Other co-working aspects of the present invention include the fact that during the translation of the pin 10 in either an upward or downward direction (i.e., between the open and closed positions), the gap between the legs of the pin 10 is reduced due to the inward compression of the legs of the pin 10 by sliding contact between the camming surfaces 14 and the retentive projections 16 of the pin 10 with the lateral walls of the vertical slot 21. The gap between the legs of pin 10 is reduced as the flex sections 13 are deflected inward by this contact. Although this gap narrows to a width approaching that of the retentive boss 22 on the bracket 20, the gap should remain wide enough to prevent contact or significant friction with the vertical slot 21. On the other hand, the width of the gap between the legs of the pin 10 can be designed so that the sides of the retentive boss 22 serve to create guides for the pin 10 as it slides between the open and closed positions, and thereby prevent the pin 10 from cocking or jamming as it slides.

Another aspect arrived at through exact sizing of the pin 10 predicts that with the pin 10 in its fully closed position, it is flush with the under-tie wing. Otherwise, if the pin 10 were to extend into the underwing ligation area, a ligature (which may be optionally used) could push the pin upward. Similarly, with the pin 10 in its full open position, no portion of the pin 10 extends into the archwire slot 27 aperture, as described earlier.

The overall configuration of the present bracket assembly permits the overall bracket size to be exceedingly small. Unlike other self-ligating bracket designs, it is the presence of the archwire slot itself that provides the positive biasing of the pin 10 into its fully closed position. As such, no other manufacturing critical features such as detents, dimples, latches, or spring catches are required. This thereby again permits the bracket to be desirably small and avoids complexity and reduces manufacturing cost.

Regarding the incorporation of conventional ligation features in the bracket body, those features are far smaller than convention ligation features, and are intended to accommodate only steel ligatures and not the larger elastomeric type. The bracket 20 can also exhibit laterally extending Lewis-type rotation wings, which assist the archwire in imparting corrective forces in terms of rotation. The bracket 20 can be fabricated using standard alloys and manufacturing processes.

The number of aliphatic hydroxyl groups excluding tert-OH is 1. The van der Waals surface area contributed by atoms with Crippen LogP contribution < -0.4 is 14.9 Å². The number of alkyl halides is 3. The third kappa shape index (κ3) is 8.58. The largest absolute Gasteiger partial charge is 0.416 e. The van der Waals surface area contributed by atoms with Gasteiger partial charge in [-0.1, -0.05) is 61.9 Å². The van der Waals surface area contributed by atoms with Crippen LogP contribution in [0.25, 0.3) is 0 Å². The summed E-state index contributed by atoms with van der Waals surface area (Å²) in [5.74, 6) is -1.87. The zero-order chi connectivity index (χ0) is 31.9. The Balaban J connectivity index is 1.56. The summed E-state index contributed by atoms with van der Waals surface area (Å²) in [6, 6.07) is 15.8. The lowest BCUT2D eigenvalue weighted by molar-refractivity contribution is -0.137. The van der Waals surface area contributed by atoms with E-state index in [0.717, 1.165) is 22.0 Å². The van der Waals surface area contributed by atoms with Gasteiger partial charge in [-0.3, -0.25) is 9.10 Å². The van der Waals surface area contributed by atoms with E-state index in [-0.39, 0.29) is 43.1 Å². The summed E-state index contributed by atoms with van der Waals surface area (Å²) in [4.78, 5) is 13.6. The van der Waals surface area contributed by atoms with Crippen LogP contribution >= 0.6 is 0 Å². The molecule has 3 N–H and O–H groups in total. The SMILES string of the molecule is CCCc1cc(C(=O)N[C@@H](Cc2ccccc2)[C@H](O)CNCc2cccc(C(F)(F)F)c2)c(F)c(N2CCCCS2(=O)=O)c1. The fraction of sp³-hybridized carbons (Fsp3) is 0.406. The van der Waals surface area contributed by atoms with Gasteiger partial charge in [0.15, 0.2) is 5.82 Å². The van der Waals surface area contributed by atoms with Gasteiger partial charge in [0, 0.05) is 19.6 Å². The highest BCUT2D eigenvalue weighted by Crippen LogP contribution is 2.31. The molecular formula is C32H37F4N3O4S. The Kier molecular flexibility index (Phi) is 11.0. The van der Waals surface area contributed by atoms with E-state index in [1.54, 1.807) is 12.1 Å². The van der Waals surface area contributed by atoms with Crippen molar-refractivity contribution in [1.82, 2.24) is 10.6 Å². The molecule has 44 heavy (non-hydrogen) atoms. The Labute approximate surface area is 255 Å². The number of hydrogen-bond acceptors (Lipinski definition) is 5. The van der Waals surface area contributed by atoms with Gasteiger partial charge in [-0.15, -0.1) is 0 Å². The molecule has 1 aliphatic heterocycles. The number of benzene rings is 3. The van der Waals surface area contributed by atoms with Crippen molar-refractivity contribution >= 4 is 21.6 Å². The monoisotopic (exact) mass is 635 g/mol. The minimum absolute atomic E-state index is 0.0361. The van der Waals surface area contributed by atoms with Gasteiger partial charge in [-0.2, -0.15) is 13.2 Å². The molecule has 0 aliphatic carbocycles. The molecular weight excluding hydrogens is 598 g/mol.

Some aspects of the present invention lend themselves to the lingual application. Ergonomically speaking, lingual brackets pose additional challenges for dental professionals such as manipulating self-ligating features on the inner surfaces of the teeth. The central configuration of the present invention lends itself equally to placement on the labial or lingual, but in a lingual role, certain aspects of the present invention are particularly beneficial.

The above disclosure sets forth a number of embodiments of the present invention described in detail with respect to the accompanying drawings. Those skilled in this art will appreciate that various changes, modifications, other structural arrangements, and other embodiments could be practiced under the teachings of the present invention without departing from the scope of this invention as set forth in the following claims.



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Orthodontic working arch wire, and orthodontic treatment system including said arch wire
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Method for producing a dentist tool
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Key IP Translations - Patent Translations


stats Patent Info
Application #
US 20120270175 A1
Publish Date
10/25/2012
Document #
13450266
File Date
04/18/2012
USPTO Class
433 14
Other USPTO Classes
International Class
61C7/34
Drawings
5


Archwire